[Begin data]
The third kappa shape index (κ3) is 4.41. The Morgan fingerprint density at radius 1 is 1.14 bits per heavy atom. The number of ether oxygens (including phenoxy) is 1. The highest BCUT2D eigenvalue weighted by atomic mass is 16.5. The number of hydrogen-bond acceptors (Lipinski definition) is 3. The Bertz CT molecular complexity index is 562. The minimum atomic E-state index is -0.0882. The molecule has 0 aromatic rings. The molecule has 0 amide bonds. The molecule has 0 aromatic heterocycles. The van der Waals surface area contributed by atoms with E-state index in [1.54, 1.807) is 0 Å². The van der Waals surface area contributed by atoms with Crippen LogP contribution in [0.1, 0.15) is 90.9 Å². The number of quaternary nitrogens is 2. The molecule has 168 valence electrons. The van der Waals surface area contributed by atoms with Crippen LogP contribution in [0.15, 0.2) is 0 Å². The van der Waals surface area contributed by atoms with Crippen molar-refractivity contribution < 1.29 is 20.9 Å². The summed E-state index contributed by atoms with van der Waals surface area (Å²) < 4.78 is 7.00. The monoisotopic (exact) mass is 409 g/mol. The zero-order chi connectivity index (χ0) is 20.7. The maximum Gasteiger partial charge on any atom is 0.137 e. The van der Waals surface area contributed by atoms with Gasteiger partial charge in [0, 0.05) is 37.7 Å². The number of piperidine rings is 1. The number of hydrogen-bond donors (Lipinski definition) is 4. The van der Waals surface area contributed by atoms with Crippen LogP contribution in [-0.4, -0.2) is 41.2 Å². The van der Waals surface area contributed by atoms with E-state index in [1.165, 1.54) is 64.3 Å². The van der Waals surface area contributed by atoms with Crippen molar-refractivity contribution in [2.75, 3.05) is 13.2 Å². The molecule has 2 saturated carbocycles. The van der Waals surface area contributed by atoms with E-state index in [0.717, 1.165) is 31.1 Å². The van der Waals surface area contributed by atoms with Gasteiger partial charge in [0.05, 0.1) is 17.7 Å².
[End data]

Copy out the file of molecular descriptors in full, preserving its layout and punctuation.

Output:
The third kappa shape index (κ3) is 4.41. The Morgan fingerprint density at radius 1 is 1.14 bits per heavy atom. The number of ether oxygens (including phenoxy) is 1. The highest BCUT2D eigenvalue weighted by atomic mass is 16.5. The number of hydrogen-bond acceptors (Lipinski definition) is 3. The Bertz CT molecular complexity index is 562. The minimum atomic E-state index is -0.0882. The molecule has 0 aromatic rings. The molecule has 0 amide bonds. The molecule has 0 aromatic heterocycles. The van der Waals surface area contributed by atoms with E-state index in [1.54, 1.807) is 0 Å². The van der Waals surface area contributed by atoms with Crippen LogP contribution in [0.1, 0.15) is 90.9 Å². The number of quaternary nitrogens is 2. The molecule has 168 valence electrons. The van der Waals surface area contributed by atoms with Crippen LogP contribution in [0.15, 0.2) is 0 Å². The van der Waals surface area contributed by atoms with Crippen molar-refractivity contribution < 1.29 is 20.9 Å². The summed E-state index contributed by atoms with van der Waals surface area (Å²) < 4.78 is 7.00. The monoisotopic (exact) mass is 409 g/mol. The zero-order chi connectivity index (χ0) is 20.7. The maximum Gasteiger partial charge on any atom is 0.137 e. The van der Waals surface area contributed by atoms with Gasteiger partial charge in [0, 0.05) is 37.7 Å². The number of piperidine rings is 1. The number of hydrogen-bond donors (Lipinski definition) is 4. The van der Waals surface area contributed by atoms with Crippen LogP contribution in [-0.4, -0.2) is 41.2 Å². The van der Waals surface area contributed by atoms with E-state index in [1.165, 1.54) is 64.3 Å². The van der Waals surface area contributed by atoms with Crippen molar-refractivity contribution in [2.75, 3.05) is 13.2 Å². The molecule has 2 saturated carbocycles. The van der Waals surface area contributed by atoms with E-state index in [0.717, 1.165) is 31.1 Å². The van der Waals surface area contributed by atoms with Gasteiger partial charge in [0.05, 0.1) is 17.7 Å².